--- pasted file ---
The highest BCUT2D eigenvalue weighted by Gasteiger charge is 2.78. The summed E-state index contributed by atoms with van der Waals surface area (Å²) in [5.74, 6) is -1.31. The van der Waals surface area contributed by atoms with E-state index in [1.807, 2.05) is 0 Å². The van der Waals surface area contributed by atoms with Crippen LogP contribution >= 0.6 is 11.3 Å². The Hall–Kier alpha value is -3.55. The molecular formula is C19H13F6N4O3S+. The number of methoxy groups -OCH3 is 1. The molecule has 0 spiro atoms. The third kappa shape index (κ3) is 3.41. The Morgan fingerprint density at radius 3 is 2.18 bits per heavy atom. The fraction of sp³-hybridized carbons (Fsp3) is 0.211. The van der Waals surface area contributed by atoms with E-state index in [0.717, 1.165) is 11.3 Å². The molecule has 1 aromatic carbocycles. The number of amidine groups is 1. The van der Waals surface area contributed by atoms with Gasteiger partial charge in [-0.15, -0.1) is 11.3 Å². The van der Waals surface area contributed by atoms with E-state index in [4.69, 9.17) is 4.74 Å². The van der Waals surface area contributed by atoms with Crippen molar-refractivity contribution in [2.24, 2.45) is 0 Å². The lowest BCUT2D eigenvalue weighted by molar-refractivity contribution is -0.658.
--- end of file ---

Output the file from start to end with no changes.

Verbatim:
The highest BCUT2D eigenvalue weighted by Gasteiger charge is 2.78. The summed E-state index contributed by atoms with van der Waals surface area (Å²) in [5.74, 6) is -1.31. The van der Waals surface area contributed by atoms with E-state index in [1.807, 2.05) is 0 Å². The van der Waals surface area contributed by atoms with Crippen LogP contribution >= 0.6 is 11.3 Å². The Hall–Kier alpha value is -3.55. The molecular formula is C19H13F6N4O3S+. The number of methoxy groups -OCH3 is 1. The molecule has 0 spiro atoms. The third kappa shape index (κ3) is 3.41. The Morgan fingerprint density at radius 3 is 2.18 bits per heavy atom. The fraction of sp³-hybridized carbons (Fsp3) is 0.211. The van der Waals surface area contributed by atoms with E-state index in [0.717, 1.165) is 11.3 Å². The molecule has 1 aromatic carbocycles. The number of amidine groups is 1. The van der Waals surface area contributed by atoms with Gasteiger partial charge in [-0.15, -0.1) is 11.3 Å². The van der Waals surface area contributed by atoms with E-state index in [4.69, 9.17) is 4.74 Å². The van der Waals surface area contributed by atoms with Crippen molar-refractivity contribution in [2.24, 2.45) is 0 Å². The lowest BCUT2D eigenvalue weighted by molar-refractivity contribution is -0.658.